Elbow lead singer Guy Garvey only has one radio show. It's just 2 hours per week, on BBC 6Music. But it's an important show, in that it points to a possible future direction for digital music radio stations to make them stand out in a world of ubiquitous online music.
The question is this: as broadband becomes the norm, and services such as Spotify give you free access to a huge virtual library, what is the point of a digital music radio station? By this, I mean, how can a digital music radio station stand out from the other services on offer, either as a radio station or as a digital music service?
Doing what existing radio stations do is surely not the answer, simply because they are already doing it, and there's frankly lots of them doing it. And the audience are really quite happy with their existing radio listening choices. Doing what Spotify does is not only impossible for a radio station, but again is not distinctive because Spotify (etc) already does it very well thank you.
So where does that leave new digital music stations?
One answer is in becoming a trusted guide offering curated recommendations, which is something that Spotify isn't that great at, despite various playlist sites which allow you to create a spotify playlist. Which brings me back to Guy Garvey. His show is a "must listen" for me, because I've come to trust that there's a high chance he will introduce me to an artist (new or old) or track or album that I really want to investigate. I value that highly.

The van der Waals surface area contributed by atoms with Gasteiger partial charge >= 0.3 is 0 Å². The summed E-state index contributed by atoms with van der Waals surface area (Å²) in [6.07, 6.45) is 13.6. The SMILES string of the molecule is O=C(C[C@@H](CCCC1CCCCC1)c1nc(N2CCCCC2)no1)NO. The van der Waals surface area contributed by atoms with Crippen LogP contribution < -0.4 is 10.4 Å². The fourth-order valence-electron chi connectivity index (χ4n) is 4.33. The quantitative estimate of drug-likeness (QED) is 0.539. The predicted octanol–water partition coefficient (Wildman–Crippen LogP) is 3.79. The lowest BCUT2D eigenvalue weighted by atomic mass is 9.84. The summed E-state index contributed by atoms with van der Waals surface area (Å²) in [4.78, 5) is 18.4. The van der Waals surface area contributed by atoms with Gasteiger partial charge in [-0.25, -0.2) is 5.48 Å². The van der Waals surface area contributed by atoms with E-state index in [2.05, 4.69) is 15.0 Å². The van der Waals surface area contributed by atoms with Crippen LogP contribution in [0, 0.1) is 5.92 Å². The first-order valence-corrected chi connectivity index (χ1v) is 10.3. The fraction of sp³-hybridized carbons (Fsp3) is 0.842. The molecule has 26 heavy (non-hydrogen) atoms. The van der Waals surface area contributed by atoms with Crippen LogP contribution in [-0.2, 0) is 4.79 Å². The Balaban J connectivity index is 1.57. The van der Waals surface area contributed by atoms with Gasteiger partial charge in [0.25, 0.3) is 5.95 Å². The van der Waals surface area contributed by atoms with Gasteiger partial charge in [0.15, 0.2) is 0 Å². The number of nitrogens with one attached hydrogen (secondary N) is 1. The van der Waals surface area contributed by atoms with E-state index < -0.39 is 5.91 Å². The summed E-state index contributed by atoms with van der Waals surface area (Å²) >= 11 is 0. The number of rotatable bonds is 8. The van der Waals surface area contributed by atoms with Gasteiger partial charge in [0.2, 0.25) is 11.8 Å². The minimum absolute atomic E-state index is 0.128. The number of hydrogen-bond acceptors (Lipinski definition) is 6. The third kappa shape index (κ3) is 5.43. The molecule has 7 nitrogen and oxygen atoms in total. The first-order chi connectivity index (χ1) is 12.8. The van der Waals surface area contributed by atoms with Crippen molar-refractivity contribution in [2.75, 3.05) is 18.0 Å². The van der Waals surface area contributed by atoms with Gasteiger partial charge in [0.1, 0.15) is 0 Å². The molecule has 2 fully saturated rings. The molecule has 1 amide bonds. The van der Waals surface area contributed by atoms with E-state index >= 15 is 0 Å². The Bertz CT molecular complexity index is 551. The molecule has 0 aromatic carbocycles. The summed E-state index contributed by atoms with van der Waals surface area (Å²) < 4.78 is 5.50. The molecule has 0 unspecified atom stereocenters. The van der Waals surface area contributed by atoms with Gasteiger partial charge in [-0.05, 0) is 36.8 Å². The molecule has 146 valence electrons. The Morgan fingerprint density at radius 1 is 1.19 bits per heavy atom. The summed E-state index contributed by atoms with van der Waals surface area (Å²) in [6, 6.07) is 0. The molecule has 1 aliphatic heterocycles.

This is what I would call "high value" content, combining carefully chosen music, interesting and informative bits between the music, some humour, and audience involvement in parts of the show (e.g."Song for Guy"). Importantly, there's really nothing in the two hours that places it in any particular day or time, meaning there's no jarring time checks or news summaries when you listen on-demand. This stands out enough for me to make the effort to spend time with it.
The ultimate irony of all this is that although I often listen to his show on-demand, it's actually a genius piece of old-school scheduling - late Sunday evening - which really works as a broadcast. A perfect end to the weekend. Or whenever you choose to listen.